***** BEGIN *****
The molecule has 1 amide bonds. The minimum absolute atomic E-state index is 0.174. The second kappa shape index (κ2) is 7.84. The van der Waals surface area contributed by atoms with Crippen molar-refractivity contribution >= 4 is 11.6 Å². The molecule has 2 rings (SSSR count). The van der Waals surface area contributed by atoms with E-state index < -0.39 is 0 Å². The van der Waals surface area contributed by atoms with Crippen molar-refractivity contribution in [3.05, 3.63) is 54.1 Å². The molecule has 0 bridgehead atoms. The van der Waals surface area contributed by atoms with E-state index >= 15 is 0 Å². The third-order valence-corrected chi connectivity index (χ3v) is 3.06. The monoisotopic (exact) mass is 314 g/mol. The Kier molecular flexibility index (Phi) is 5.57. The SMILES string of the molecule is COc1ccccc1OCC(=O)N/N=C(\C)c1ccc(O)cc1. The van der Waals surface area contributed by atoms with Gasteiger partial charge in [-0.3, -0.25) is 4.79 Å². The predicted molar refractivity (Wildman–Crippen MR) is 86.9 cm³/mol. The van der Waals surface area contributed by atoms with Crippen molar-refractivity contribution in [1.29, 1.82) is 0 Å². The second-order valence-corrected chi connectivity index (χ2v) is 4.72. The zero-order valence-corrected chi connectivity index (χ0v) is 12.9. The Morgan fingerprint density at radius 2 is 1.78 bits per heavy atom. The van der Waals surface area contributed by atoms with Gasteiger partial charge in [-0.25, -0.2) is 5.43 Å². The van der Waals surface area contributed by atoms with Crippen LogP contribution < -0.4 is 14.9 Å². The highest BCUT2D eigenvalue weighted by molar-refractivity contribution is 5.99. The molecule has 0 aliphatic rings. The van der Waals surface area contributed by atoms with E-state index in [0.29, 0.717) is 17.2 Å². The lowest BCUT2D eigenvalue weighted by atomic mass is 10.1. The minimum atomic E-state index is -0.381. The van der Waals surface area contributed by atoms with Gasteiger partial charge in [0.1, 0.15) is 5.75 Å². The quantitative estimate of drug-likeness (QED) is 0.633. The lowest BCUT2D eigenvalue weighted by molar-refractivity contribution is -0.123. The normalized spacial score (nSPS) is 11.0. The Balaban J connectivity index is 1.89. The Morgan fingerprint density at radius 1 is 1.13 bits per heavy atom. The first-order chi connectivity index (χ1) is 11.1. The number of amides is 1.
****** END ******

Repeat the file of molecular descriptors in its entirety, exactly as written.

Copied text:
The molecule has 1 amide bonds. The minimum absolute atomic E-state index is 0.174. The second kappa shape index (κ2) is 7.84. The van der Waals surface area contributed by atoms with Crippen molar-refractivity contribution >= 4 is 11.6 Å². The molecule has 2 rings (SSSR count). The van der Waals surface area contributed by atoms with E-state index < -0.39 is 0 Å². The van der Waals surface area contributed by atoms with Crippen molar-refractivity contribution in [3.05, 3.63) is 54.1 Å². The molecule has 0 bridgehead atoms. The van der Waals surface area contributed by atoms with E-state index >= 15 is 0 Å². The third-order valence-corrected chi connectivity index (χ3v) is 3.06. The monoisotopic (exact) mass is 314 g/mol. The Kier molecular flexibility index (Phi) is 5.57. The SMILES string of the molecule is COc1ccccc1OCC(=O)N/N=C(\C)c1ccc(O)cc1. The van der Waals surface area contributed by atoms with Gasteiger partial charge in [-0.3, -0.25) is 4.79 Å². The predicted molar refractivity (Wildman–Crippen MR) is 86.9 cm³/mol. The van der Waals surface area contributed by atoms with Crippen molar-refractivity contribution in [1.29, 1.82) is 0 Å². The second-order valence-corrected chi connectivity index (χ2v) is 4.72. The zero-order valence-corrected chi connectivity index (χ0v) is 12.9. The Morgan fingerprint density at radius 2 is 1.78 bits per heavy atom. The van der Waals surface area contributed by atoms with Gasteiger partial charge in [-0.25, -0.2) is 5.43 Å². The van der Waals surface area contributed by atoms with Crippen LogP contribution < -0.4 is 14.9 Å². The highest BCUT2D eigenvalue weighted by molar-refractivity contribution is 5.99. The molecule has 0 aliphatic rings. The van der Waals surface area contributed by atoms with E-state index in [0.29, 0.717) is 17.2 Å². The lowest BCUT2D eigenvalue weighted by atomic mass is 10.1. The minimum atomic E-state index is -0.381. The van der Waals surface area contributed by atoms with Gasteiger partial charge in [0.1, 0.15) is 5.75 Å². The quantitative estimate of drug-likeness (QED) is 0.633. The lowest BCUT2D eigenvalue weighted by molar-refractivity contribution is -0.123. The normalized spacial score (nSPS) is 11.0. The Balaban J connectivity index is 1.89. The Morgan fingerprint density at radius 1 is 1.13 bits per heavy atom. The first-order chi connectivity index (χ1) is 11.1. The number of amides is 1.